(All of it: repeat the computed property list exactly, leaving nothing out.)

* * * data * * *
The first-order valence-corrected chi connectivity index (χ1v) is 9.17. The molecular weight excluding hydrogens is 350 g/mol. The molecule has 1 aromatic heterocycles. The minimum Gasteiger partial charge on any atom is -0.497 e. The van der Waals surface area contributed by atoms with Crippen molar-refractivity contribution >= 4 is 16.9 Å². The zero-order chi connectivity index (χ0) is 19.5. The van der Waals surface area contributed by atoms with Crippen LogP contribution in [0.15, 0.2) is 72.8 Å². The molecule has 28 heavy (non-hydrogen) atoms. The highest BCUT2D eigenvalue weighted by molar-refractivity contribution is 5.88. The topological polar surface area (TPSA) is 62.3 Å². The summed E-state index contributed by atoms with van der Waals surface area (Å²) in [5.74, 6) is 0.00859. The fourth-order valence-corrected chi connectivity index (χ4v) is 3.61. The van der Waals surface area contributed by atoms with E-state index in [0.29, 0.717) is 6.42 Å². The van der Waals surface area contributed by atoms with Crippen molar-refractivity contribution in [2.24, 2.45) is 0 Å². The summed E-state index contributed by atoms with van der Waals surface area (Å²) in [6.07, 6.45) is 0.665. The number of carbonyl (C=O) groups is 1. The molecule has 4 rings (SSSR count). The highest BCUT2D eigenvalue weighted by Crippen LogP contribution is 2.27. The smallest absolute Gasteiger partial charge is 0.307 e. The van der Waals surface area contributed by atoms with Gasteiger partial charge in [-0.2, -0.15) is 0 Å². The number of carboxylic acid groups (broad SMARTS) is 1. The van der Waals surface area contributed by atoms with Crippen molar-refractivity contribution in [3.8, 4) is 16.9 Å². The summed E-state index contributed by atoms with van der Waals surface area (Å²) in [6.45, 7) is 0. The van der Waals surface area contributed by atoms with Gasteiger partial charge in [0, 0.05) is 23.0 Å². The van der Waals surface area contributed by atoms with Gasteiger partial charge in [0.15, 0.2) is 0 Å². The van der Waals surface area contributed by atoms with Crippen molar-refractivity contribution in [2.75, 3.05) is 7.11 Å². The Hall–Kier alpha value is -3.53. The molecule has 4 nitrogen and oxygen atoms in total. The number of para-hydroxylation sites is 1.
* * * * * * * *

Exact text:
The first-order valence-corrected chi connectivity index (χ1v) is 9.17. The molecular weight excluding hydrogens is 350 g/mol. The molecule has 1 aromatic heterocycles. The minimum Gasteiger partial charge on any atom is -0.497 e. The van der Waals surface area contributed by atoms with Crippen molar-refractivity contribution >= 4 is 16.9 Å². The zero-order chi connectivity index (χ0) is 19.5. The van der Waals surface area contributed by atoms with Crippen LogP contribution in [0.15, 0.2) is 72.8 Å². The molecule has 28 heavy (non-hydrogen) atoms. The highest BCUT2D eigenvalue weighted by molar-refractivity contribution is 5.88. The topological polar surface area (TPSA) is 62.3 Å². The summed E-state index contributed by atoms with van der Waals surface area (Å²) in [5.74, 6) is 0.00859. The fourth-order valence-corrected chi connectivity index (χ4v) is 3.61. The van der Waals surface area contributed by atoms with E-state index in [0.29, 0.717) is 6.42 Å². The van der Waals surface area contributed by atoms with Crippen molar-refractivity contribution in [2.24, 2.45) is 0 Å². The summed E-state index contributed by atoms with van der Waals surface area (Å²) in [6.07, 6.45) is 0.665. The number of carbonyl (C=O) groups is 1. The molecule has 4 rings (SSSR count). The highest BCUT2D eigenvalue weighted by Crippen LogP contribution is 2.27. The smallest absolute Gasteiger partial charge is 0.307 e. The van der Waals surface area contributed by atoms with Gasteiger partial charge in [-0.2, -0.15) is 0 Å². The number of carboxylic acid groups (broad SMARTS) is 1. The van der Waals surface area contributed by atoms with Crippen molar-refractivity contribution in [3.8, 4) is 16.9 Å². The summed E-state index contributed by atoms with van der Waals surface area (Å²) in [6.45, 7) is 0. The van der Waals surface area contributed by atoms with Gasteiger partial charge in [0, 0.05) is 23.0 Å². The van der Waals surface area contributed by atoms with Gasteiger partial charge in [0.15, 0.2) is 0 Å². The van der Waals surface area contributed by atoms with Crippen molar-refractivity contribution in [2.75, 3.05) is 7.11 Å². The Hall–Kier alpha value is -3.53. The molecule has 4 nitrogen and oxygen atoms in total. The number of para-hydroxylation sites is 1.